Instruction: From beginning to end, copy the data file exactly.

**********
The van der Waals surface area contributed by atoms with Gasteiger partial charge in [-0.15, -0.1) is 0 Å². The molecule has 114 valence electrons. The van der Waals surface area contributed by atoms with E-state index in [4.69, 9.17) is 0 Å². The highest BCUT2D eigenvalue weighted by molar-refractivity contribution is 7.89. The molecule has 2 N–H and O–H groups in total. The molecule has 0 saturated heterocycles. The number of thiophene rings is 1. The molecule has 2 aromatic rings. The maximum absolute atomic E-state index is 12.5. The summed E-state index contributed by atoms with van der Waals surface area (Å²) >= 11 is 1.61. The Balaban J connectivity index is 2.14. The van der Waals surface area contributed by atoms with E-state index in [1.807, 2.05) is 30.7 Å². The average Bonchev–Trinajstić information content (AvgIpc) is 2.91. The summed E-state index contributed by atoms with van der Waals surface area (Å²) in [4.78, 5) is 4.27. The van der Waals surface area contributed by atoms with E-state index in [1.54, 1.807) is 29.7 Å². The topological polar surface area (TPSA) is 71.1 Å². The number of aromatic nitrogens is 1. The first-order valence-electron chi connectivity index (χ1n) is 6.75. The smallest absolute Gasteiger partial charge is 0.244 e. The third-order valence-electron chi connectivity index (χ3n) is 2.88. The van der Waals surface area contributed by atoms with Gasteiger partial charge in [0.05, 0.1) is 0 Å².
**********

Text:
The van der Waals surface area contributed by atoms with Gasteiger partial charge in [-0.15, -0.1) is 0 Å². The molecule has 114 valence electrons. The van der Waals surface area contributed by atoms with E-state index in [4.69, 9.17) is 0 Å². The highest BCUT2D eigenvalue weighted by molar-refractivity contribution is 7.89. The molecule has 2 N–H and O–H groups in total. The molecule has 0 saturated heterocycles. The number of thiophene rings is 1. The molecule has 2 aromatic rings. The maximum absolute atomic E-state index is 12.5. The summed E-state index contributed by atoms with van der Waals surface area (Å²) >= 11 is 1.61. The Balaban J connectivity index is 2.14. The van der Waals surface area contributed by atoms with E-state index in [1.807, 2.05) is 30.7 Å². The average Bonchev–Trinajstić information content (AvgIpc) is 2.91. The summed E-state index contributed by atoms with van der Waals surface area (Å²) in [4.78, 5) is 4.27. The van der Waals surface area contributed by atoms with E-state index in [1.54, 1.807) is 29.7 Å². The topological polar surface area (TPSA) is 71.1 Å². The number of aromatic nitrogens is 1. The first-order valence-electron chi connectivity index (χ1n) is 6.75. The smallest absolute Gasteiger partial charge is 0.244 e. The third-order valence-electron chi connectivity index (χ3n) is 2.88. The van der Waals surface area contributed by atoms with Gasteiger partial charge in [0.05, 0.1) is 0 Å².